Scholder: And hopefully to raise money for them and to support them and their freedom.
Rail: As a feminist press, what is your opinion on it being a feminist act to take your clothes off, to be naked?
Koke: I think it’s just context. It depends on what the scenario is. I don’t think it’s always a feminist act to take your clothes off. I think sometimes it is. I think it depends on what else is going on and what message you need to convey.
Rail: How did you pick these particular texts? A lawyer’s statement is next to an intensely personal letter from prison by Masha describing the conditions: cold beds and a pregnant woman being raped. Next to the legal jargon of the attorneys, this juxtaposition made it all the more moving.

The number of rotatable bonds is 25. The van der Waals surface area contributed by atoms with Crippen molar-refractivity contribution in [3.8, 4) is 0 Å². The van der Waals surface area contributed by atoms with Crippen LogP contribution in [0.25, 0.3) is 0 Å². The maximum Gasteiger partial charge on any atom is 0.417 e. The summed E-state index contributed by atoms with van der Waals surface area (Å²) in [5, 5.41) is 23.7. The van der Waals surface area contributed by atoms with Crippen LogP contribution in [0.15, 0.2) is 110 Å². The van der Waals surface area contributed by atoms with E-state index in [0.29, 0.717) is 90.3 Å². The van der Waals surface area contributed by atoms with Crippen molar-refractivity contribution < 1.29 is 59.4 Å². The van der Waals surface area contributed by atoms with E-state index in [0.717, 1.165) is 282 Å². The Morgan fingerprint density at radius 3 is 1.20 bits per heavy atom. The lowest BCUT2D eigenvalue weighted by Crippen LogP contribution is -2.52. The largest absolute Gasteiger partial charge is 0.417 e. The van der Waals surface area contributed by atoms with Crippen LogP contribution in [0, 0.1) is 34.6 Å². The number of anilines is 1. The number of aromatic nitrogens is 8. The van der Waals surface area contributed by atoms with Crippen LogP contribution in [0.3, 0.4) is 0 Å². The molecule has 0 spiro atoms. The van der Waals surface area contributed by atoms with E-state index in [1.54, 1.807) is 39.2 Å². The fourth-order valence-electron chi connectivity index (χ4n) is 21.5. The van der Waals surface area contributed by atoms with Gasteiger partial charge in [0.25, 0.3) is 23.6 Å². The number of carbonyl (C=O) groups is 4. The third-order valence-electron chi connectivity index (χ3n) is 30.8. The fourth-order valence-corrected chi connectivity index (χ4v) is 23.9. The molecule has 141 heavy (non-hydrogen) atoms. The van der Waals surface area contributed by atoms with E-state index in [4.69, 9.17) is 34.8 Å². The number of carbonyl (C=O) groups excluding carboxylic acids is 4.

Scholder: I felt like we wanted as much material as we could get. To capture the historical moment was to get those letters from prison, which were personal and intimate chronicles that each of the girls wrote regarding what was happening to them and what they were thinking about. Then within months their defense attorneys prepared those closing arguments, trying to get them out in their own closing statements. I think the letters are incredibly powerful—which they wrote without tools. They clearly had pen and paper but they’d quote. They only had Bibles available to them. They didn’t have libraries, so all of their references were all in their heads. They didn’t have the Internet or a library to check or inspire, “Oh I’m thinking of Dostoyevsky right now. I wonder what I could quote and flip through his book and find something to use.” All of this was what was accessible to them in their minds. That was so impressive to me, that they are in such difficult circumstances and they were each able to write very different, eloquent statements about their freedom.